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Frozen Forms

April 2, 2011

This ballet on ice was actually shot by my father. I say that because he is the one holding the flash and the one who fired it, albeit on my command.

Driving around one winter evening in 1976, I came upon the lake in the subdivision that was a favorite for ice skating in the winter. This evening the skaters were mostly without skates; just running and sliding arms flailing  in the air. It had all the grace of a poorly choreographed ballet with jerky movements.

Skaters on a frozen pond are “frozen” with a handheld flash. (Copyright John S. Stewart)

I thought in stop action it might have a more aesthetically appealing look and make a stand alone weather shot for one of the wire services.

Enlisting the help of dad, I instructed him to stand on the bank of the lake with one of my Honeywell strobes  keeping it pointed at me while I slid out among the skaters.  I set the camera on a tripod, stopped down to about f8 or f11 and opened the shutter with the long gone “B” or “bulb” setting.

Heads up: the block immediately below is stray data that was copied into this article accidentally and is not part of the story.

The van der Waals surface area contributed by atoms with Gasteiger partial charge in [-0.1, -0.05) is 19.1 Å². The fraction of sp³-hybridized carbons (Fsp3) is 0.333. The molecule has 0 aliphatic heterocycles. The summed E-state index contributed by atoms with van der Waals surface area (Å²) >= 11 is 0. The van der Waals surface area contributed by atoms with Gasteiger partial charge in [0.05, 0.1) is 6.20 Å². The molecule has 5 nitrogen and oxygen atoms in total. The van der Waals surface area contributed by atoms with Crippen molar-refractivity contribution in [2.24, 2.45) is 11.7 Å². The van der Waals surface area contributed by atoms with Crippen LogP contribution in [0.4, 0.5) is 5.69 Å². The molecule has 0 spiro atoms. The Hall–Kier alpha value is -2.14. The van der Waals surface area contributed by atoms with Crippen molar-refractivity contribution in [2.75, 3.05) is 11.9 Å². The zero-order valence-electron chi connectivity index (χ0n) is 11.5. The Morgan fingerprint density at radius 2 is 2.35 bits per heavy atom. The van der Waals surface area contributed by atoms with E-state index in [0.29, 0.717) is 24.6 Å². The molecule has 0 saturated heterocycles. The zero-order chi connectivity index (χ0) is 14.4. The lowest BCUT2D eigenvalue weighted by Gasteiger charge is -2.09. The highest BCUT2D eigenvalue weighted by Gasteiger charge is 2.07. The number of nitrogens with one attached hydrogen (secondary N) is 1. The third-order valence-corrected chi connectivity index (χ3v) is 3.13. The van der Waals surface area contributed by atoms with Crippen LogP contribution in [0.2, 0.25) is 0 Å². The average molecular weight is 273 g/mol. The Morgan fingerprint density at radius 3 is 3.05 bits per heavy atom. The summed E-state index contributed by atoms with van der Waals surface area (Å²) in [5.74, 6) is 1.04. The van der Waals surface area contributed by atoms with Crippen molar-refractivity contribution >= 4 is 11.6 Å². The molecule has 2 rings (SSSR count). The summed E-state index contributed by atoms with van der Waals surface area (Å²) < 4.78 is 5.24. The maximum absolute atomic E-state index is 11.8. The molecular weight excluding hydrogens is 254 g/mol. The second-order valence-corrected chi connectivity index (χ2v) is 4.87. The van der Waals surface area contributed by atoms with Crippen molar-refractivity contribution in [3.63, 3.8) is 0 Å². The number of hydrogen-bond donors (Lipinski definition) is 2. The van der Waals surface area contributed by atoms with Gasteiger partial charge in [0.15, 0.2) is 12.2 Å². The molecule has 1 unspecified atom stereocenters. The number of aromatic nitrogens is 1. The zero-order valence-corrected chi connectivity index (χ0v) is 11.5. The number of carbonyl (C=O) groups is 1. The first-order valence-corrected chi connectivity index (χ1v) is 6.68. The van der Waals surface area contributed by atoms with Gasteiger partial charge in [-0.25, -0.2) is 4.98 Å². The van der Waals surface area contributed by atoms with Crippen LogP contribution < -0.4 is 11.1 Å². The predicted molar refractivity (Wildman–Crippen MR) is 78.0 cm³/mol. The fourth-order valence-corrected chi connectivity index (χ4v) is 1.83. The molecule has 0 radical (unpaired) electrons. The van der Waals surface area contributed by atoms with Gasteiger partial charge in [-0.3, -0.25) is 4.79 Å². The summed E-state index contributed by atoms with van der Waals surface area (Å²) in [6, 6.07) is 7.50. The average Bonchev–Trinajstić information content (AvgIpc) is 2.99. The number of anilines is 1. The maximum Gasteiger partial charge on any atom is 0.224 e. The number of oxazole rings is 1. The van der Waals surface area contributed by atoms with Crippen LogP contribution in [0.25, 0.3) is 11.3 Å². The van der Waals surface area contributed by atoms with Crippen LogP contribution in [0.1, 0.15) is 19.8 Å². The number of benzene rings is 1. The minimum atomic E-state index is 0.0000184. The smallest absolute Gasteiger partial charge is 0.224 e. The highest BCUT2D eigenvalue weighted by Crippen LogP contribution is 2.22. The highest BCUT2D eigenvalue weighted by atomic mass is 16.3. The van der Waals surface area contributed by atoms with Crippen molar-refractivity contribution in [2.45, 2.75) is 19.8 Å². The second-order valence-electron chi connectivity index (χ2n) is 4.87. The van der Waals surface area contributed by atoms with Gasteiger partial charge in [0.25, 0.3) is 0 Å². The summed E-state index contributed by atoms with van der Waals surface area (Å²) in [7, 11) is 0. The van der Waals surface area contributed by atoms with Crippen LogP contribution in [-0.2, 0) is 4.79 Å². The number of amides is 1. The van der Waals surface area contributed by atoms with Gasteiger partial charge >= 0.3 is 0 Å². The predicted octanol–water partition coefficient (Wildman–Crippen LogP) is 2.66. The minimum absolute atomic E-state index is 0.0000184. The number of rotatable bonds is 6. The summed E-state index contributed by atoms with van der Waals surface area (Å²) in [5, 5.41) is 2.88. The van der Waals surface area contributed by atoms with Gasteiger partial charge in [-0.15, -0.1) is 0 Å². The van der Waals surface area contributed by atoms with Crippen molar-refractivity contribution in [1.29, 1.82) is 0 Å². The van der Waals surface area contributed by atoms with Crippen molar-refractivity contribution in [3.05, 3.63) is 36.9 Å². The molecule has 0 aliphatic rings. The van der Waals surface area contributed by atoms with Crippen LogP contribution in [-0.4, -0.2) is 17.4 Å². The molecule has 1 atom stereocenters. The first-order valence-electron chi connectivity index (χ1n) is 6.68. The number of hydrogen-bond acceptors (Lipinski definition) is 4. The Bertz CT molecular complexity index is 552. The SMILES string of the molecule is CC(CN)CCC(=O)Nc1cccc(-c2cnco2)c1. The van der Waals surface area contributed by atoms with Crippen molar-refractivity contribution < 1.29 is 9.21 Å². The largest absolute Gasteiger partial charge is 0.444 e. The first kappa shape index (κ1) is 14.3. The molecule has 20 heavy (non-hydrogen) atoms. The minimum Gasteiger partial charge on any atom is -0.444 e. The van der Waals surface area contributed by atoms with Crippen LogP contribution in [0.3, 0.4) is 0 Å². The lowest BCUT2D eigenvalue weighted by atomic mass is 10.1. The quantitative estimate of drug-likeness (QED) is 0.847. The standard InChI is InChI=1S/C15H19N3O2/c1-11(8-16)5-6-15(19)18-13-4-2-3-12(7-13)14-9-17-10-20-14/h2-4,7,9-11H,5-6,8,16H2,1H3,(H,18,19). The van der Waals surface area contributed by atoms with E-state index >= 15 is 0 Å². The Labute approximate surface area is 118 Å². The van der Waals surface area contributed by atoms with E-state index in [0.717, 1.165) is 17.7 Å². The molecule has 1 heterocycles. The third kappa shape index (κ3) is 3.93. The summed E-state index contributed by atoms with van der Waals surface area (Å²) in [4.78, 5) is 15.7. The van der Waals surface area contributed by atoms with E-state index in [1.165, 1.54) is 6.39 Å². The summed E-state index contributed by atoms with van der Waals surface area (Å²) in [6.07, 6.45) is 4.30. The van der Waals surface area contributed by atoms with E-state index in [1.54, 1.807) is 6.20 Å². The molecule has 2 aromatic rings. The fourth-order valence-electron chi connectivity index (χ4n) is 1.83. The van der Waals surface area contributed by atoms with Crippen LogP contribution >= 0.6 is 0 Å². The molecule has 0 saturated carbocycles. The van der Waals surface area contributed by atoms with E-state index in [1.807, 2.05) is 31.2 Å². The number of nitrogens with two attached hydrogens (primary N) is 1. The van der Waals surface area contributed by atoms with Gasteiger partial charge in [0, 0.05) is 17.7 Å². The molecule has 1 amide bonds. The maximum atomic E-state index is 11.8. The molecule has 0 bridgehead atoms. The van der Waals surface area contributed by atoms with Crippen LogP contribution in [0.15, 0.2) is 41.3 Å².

I then waited for “the moment” to flash a small penlight flashlight sending my father his cue to fire the flash.  After several times of repeating this anticipating the delay between the cue and the flash and replaying the frozen image in my mind, I was confident I had something useful on film.

Getting this shot today would be a little easier using a digital camera with the ability to check each shot and a strobe  fired using a radio frequency remote. But then, I would have missed out on some quality time with Dad.

John S. Stewart

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